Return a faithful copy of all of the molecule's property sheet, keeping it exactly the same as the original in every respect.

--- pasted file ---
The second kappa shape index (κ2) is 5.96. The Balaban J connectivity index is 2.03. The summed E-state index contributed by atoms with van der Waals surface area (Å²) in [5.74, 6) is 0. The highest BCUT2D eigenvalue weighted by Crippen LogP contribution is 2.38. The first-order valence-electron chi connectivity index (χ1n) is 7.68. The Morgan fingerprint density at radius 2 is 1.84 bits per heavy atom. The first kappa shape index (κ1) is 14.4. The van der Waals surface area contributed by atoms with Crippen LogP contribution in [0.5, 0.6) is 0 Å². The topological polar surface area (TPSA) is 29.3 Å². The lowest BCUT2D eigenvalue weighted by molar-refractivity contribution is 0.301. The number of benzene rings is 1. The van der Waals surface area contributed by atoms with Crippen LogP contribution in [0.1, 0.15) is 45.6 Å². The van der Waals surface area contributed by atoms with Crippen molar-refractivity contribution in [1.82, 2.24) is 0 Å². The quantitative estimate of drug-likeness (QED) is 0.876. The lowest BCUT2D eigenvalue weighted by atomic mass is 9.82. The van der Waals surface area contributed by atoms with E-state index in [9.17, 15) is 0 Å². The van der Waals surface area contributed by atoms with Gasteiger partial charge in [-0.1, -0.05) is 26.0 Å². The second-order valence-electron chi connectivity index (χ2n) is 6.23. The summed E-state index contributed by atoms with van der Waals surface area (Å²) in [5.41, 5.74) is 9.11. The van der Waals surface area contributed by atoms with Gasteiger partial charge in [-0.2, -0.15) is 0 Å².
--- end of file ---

The second kappa shape index (κ2) is 5.96. The Balaban J connectivity index is 2.03. The summed E-state index contributed by atoms with van der Waals surface area (Å²) in [5.74, 6) is 0. The highest BCUT2D eigenvalue weighted by Crippen LogP contribution is 2.38. The first-order valence-electron chi connectivity index (χ1n) is 7.68. The Morgan fingerprint density at radius 2 is 1.84 bits per heavy atom. The first kappa shape index (κ1) is 14.4. The van der Waals surface area contributed by atoms with Crippen LogP contribution in [0.5, 0.6) is 0 Å². The topological polar surface area (TPSA) is 29.3 Å². The lowest BCUT2D eigenvalue weighted by molar-refractivity contribution is 0.301. The number of benzene rings is 1. The van der Waals surface area contributed by atoms with Crippen LogP contribution in [0.1, 0.15) is 45.6 Å². The van der Waals surface area contributed by atoms with Crippen molar-refractivity contribution in [1.82, 2.24) is 0 Å². The quantitative estimate of drug-likeness (QED) is 0.876. The lowest BCUT2D eigenvalue weighted by atomic mass is 9.82. The van der Waals surface area contributed by atoms with E-state index in [9.17, 15) is 0 Å². The van der Waals surface area contributed by atoms with Gasteiger partial charge in [-0.1, -0.05) is 26.0 Å². The second-order valence-electron chi connectivity index (χ2n) is 6.23. The summed E-state index contributed by atoms with van der Waals surface area (Å²) in [5.41, 5.74) is 9.11. The van der Waals surface area contributed by atoms with Gasteiger partial charge in [-0.2, -0.15) is 0 Å².